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Wyckoff Distribution Phases and Events. Explained
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Phase C:

That is the most interesting phase of distribution. Main events are upthrust (UT) – move of price above TR and sharp reversal down and closing in TR. That is the time when all beginners go long. Yup, the worst time to go long – one of the most popular traps all get into. In a few words, phase C – is the phase of misleading retail traders – bulls, and bears as well. Aggressive traders open shorts after UT, as they have a very good risk/reward ratio. But big players are not ready to allow retailers to make money so easily. That is the reason why very often you can see a few UT one after the other. It’s a stop hunting in action. Conservative traders wait to open shorts until phase D and an LPSY

Phase D:

So, all tests are done and here you go – Phase D in a play. It shows us the last gasps of demand. Nothing special – price goes to or through TR  support. The evidence that supply is clearly dominant increases either with a clear break of support or with a decline below the mid-point of the TR after a UT or UTAD. In the chart, it looks like multiple weak rallies and moves down. The best trading strategy in phase D is to go short at LPSY. Besides, it’s the last opportunity for those, who hold long positions, to close it with a small loss and go short.

Phase E:

And finally in phase E of Wyckoff distribution price leaves the TR and supply is in control. Once TR support is broken on a major SOW, this breakdown is often tested with a rally that fails at or near support. This also represents a high-probability opportunity to sell short. Add trailing, replace sl to the entry point and relax till climactic action will take place. As it may be signal the beginning of a re-distribution TR or of accumulation. Anyway, the best you can do for yourself is to protect profits and look for the next opportunity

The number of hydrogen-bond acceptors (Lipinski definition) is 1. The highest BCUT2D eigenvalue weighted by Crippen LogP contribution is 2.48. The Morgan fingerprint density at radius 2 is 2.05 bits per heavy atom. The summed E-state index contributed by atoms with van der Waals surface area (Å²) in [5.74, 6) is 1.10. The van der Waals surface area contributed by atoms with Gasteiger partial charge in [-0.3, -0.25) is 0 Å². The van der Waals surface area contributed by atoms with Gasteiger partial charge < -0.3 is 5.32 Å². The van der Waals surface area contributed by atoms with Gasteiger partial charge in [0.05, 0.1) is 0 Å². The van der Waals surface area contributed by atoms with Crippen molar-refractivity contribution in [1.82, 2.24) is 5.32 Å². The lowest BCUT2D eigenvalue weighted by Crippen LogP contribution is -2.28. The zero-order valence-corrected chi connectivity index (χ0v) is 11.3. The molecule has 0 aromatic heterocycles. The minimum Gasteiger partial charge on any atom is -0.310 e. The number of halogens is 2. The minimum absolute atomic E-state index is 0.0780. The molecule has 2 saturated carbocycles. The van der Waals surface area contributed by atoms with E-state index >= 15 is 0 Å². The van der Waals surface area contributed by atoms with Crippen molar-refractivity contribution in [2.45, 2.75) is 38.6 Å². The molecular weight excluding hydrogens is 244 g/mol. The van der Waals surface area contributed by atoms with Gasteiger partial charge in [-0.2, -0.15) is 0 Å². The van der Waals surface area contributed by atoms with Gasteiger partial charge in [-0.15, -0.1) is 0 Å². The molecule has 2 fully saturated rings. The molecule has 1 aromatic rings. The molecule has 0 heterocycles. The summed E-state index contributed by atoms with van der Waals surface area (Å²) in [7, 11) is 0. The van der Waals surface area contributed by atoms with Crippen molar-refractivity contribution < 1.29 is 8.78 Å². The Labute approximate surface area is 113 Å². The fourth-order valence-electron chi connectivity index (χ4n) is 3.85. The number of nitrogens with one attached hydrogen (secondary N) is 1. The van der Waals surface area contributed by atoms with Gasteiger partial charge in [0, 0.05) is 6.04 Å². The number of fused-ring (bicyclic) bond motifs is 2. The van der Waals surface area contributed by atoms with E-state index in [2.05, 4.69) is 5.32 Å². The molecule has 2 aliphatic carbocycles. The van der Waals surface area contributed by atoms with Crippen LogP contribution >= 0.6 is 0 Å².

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Best strategies trade distribution

Range-bound strategy

First of all, pay attention to 200 EMA, if it is flattening out and the price has rallied over the last 3 – 6 months, then identify the highs/lows of the consolidation. If the price reaches the high of the range and gets rejected, consider shorts with tight sl and take profit near the nearest swing low. The opposite works for longs. But keep in mind, sooner or later the price will break out. The next 2 techniques are valid only for shorts.

Aggressive entry

If the market has a fundamental setup for the decline, there is a big chance distribution will play very well. So, first, make sure there is a fundamental cause for sell-off. If yes, aggressive traders can short after successful UT (in other words, swing failure) with sl above UT.

Conservative entry

Again make sure, there is a fundamental setup for the decline. Then wait till phase D. We need a clear LPSY and SOW. Consider shorts at LPSY with tight sl. I like this approach most of all as it gives the best risk/reward.

Wishing you a great week!